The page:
MicroRNAs (miRNAs) are small noncoding RNA gene products about 22 nt long that are processed by Dicer from precursors with a characteristic hairpin secondary structure. Guidelines are presented for the identification and annotation of new miRNAs from diverse organisms, particularly so that miRNAs can be reliably distinguished from other RNAs such as small interfering RNAs. We describe specific criteria for the experimental verification of miRNAs, and conventions for naming miRNAs and miRNA genes.
NONCODE is an integrated knowledge database dedicated to non-coding RNAs (ncRNAs), that is to say, RNAs that function without being translated into proteins. All ncRNAs in NONCODE were filtered automatically from literature and GenBank, and were later manually curated. The distinctive features of NONCODE are as follows: (i) the ncRNAs in NONCODE include almost all the types of ncRNAs, except transfer RNAs and ribosomal RNAs. (ii) All ncRNA sequences and their related information (e.g.
MicroRNAs (miRNAs) represent an important class of small non-coding RNAs (sRNAs) that regulate gene expression by targeting messenger RNAs. However, assigning miRNAs to their regulatory target genes remains technically challenging. Recently, high-throughput CLIP-Seq and degradome sequencing (Degradome-Seq) methods have been applied to identify the sites of Argonaute interaction and miRNA cleavage sites, respectively.
Recently, the attention of the research community has been focused on long non-coding RNAs (lncRNAs) and their physiological/pathological implications. As the number of experiments increase in a rapid rate and transcriptional units are better annotated, databases indexing lncRNA properties and function gradually become essential tools to this process. Aim of DIANA-LncBase (www.microrna.gr/LncBase) is to reinforce researchers' attempts and unravel microRNA (miRNA)-lncRNA putative functional interactions.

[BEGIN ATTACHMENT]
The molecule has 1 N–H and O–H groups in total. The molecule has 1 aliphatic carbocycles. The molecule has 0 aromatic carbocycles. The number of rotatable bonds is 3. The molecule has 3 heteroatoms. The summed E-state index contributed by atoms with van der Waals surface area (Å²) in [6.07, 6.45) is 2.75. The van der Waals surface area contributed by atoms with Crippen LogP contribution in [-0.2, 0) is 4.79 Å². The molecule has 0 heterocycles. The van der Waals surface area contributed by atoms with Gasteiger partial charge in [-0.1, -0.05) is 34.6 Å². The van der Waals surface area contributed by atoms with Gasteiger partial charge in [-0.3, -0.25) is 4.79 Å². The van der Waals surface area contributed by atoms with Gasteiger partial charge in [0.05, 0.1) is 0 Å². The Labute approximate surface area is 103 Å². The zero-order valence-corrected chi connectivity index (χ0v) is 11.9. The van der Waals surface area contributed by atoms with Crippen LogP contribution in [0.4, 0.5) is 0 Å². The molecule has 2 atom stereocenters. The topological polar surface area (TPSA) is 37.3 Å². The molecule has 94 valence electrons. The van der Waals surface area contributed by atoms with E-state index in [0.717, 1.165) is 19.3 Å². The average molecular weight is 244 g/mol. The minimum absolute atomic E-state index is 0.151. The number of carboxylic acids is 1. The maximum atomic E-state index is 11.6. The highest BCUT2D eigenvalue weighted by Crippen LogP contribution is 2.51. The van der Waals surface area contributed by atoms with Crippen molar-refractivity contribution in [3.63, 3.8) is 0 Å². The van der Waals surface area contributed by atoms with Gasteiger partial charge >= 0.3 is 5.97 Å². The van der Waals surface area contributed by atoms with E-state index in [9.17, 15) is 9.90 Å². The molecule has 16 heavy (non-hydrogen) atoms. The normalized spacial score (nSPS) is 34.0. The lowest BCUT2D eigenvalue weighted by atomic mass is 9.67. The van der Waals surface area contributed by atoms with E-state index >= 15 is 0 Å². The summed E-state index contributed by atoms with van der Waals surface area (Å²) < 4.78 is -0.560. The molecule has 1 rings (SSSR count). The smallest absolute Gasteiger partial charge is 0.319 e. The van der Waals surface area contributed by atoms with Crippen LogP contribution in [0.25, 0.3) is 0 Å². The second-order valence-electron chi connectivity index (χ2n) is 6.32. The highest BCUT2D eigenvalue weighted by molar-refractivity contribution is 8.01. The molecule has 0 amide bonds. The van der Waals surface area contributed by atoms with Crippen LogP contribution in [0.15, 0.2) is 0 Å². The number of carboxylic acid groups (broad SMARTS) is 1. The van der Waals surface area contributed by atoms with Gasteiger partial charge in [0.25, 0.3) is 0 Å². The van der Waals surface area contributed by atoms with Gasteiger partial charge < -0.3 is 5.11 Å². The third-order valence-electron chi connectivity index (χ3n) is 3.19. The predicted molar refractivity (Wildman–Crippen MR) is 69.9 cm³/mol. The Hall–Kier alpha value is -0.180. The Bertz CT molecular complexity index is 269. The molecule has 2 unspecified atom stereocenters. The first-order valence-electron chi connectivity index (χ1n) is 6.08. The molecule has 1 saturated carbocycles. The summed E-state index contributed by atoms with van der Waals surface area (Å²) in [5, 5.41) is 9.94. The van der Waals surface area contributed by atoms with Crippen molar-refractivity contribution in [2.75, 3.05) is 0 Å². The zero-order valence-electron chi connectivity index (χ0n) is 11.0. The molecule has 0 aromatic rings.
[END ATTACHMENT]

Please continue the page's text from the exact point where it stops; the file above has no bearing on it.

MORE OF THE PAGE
The noncoding RNAs and protein related biomacromolecules interaction database (NPInter; http://bioinfo.ibp.ac.cn/NPInter or http://www.bioinfo.org.cn/NPInter) is a database that documents experimentally determined functional interactions between noncoding RNAs (ncRNAs) and protein related biomacromolecules (PRMs) (proteins, mRNAs or genomic DNAs).
Advances in high-throughput next-generation sequencing technology have reshaped the transcriptomic research landscape. However, exploration of these massive data remains a daunting challenge. In this study, we describe a novel database, deepBase, which we have developed to facilitate the comprehensive annotation and discovery of small RNAs from transcriptomic data.
Here, we present LNCipedia (http://www.lncipedia.org), a novel database for human long non-coding RNA (lncRNA) transcripts and genes. LncRNAs constitute a large and diverse class of non-coding RNA genes. Although several lncRNAs have been functionally annotated, the majority remains to be characterized.
Long non-coding RNAs (lncRNAs) and microRNAs (miRNAs) represent two classes of important non-coding RNAs in eukaryotes. Although these non-coding RNAs have been implicated in organismal development and in various human diseases, surprisingly little is known about their transcriptional regulation. Recent advances in chromatin immunoprecipitation with next-generation DNA sequencing (ChIP-Seq) have provided methods of detecting transcription factor binding sites (TFBSs) with unprecedented sensitivity.
Whole-genome sequencing of cancers has begun to identify thousands of somatic mutations that distinguish the genomes of normal tissues from cancers. While many germline mutations within microRNAs (miRNAs) and their targets have been shown to alter miRNA function in cancers and have been associated with cancer risk, the impact of somatic mutations on miRNA function has received relatively little attention.
Although small non-coding RNAs, such as microRNAs, have well-established functions in the cell, long non-coding RNAs (lncRNAs) have only recently started to emerge as abundant regulators of cell physiology, and their functions may be diverse. A small number of studies describe interactions between small and lncRNAs, with lncRNAs acting either as inhibitory decoys or as regulatory targets of microRNAs, but such interactions are still poorly explored.